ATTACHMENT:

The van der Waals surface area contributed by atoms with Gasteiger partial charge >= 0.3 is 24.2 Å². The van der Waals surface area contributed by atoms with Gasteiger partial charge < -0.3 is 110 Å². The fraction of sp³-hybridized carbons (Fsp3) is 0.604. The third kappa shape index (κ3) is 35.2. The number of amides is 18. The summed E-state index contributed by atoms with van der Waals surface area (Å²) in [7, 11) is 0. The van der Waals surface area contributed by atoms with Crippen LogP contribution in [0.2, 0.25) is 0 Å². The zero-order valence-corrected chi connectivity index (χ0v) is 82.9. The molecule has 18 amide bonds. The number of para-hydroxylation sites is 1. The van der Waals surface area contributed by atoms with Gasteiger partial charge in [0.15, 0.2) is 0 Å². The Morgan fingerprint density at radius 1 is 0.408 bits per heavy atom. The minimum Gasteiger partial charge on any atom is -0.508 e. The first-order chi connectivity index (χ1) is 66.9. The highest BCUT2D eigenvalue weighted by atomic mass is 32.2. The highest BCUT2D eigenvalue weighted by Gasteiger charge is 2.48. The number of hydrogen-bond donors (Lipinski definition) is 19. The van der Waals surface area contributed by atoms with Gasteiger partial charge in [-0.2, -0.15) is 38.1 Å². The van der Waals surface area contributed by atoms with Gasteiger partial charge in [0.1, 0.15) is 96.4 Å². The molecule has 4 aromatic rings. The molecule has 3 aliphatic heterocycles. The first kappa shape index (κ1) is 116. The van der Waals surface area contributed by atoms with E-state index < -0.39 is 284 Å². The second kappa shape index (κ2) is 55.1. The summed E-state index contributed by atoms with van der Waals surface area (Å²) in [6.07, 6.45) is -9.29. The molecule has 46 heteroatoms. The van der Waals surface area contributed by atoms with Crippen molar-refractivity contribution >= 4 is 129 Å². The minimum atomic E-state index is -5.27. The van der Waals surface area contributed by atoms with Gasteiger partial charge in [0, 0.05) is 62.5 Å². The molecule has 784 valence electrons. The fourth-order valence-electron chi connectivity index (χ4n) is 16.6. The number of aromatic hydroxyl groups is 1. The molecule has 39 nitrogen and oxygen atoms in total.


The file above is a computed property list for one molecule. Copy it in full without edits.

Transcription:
The van der Waals surface area contributed by atoms with Gasteiger partial charge >= 0.3 is 24.2 Å². The van der Waals surface area contributed by atoms with Gasteiger partial charge < -0.3 is 110 Å². The fraction of sp³-hybridized carbons (Fsp3) is 0.604. The third kappa shape index (κ3) is 35.2. The number of amides is 18. The summed E-state index contributed by atoms with van der Waals surface area (Å²) in [7, 11) is 0. The van der Waals surface area contributed by atoms with Crippen LogP contribution in [0.2, 0.25) is 0 Å². The zero-order valence-corrected chi connectivity index (χ0v) is 82.9. The molecule has 18 amide bonds. The number of para-hydroxylation sites is 1. The van der Waals surface area contributed by atoms with Gasteiger partial charge in [0.15, 0.2) is 0 Å². The Morgan fingerprint density at radius 1 is 0.408 bits per heavy atom. The minimum Gasteiger partial charge on any atom is -0.508 e. The first-order chi connectivity index (χ1) is 66.9. The highest BCUT2D eigenvalue weighted by atomic mass is 32.2. The highest BCUT2D eigenvalue weighted by Gasteiger charge is 2.48. The number of hydrogen-bond donors (Lipinski definition) is 19. The van der Waals surface area contributed by atoms with Gasteiger partial charge in [-0.2, -0.15) is 38.1 Å². The van der Waals surface area contributed by atoms with Gasteiger partial charge in [0.1, 0.15) is 96.4 Å². The molecule has 4 aromatic rings. The molecule has 3 aliphatic heterocycles. The first kappa shape index (κ1) is 116. The van der Waals surface area contributed by atoms with E-state index < -0.39 is 284 Å². The second kappa shape index (κ2) is 55.1. The summed E-state index contributed by atoms with van der Waals surface area (Å²) in [6.07, 6.45) is -9.29. The molecule has 46 heteroatoms. The van der Waals surface area contributed by atoms with Crippen molar-refractivity contribution >= 4 is 129 Å². The minimum atomic E-state index is -5.27. The van der Waals surface area contributed by atoms with Gasteiger partial charge in [0, 0.05) is 62.5 Å². The molecule has 784 valence electrons. The fourth-order valence-electron chi connectivity index (χ4n) is 16.6. The number of aromatic hydroxyl groups is 1. The molecule has 39 nitrogen and oxygen atoms in total.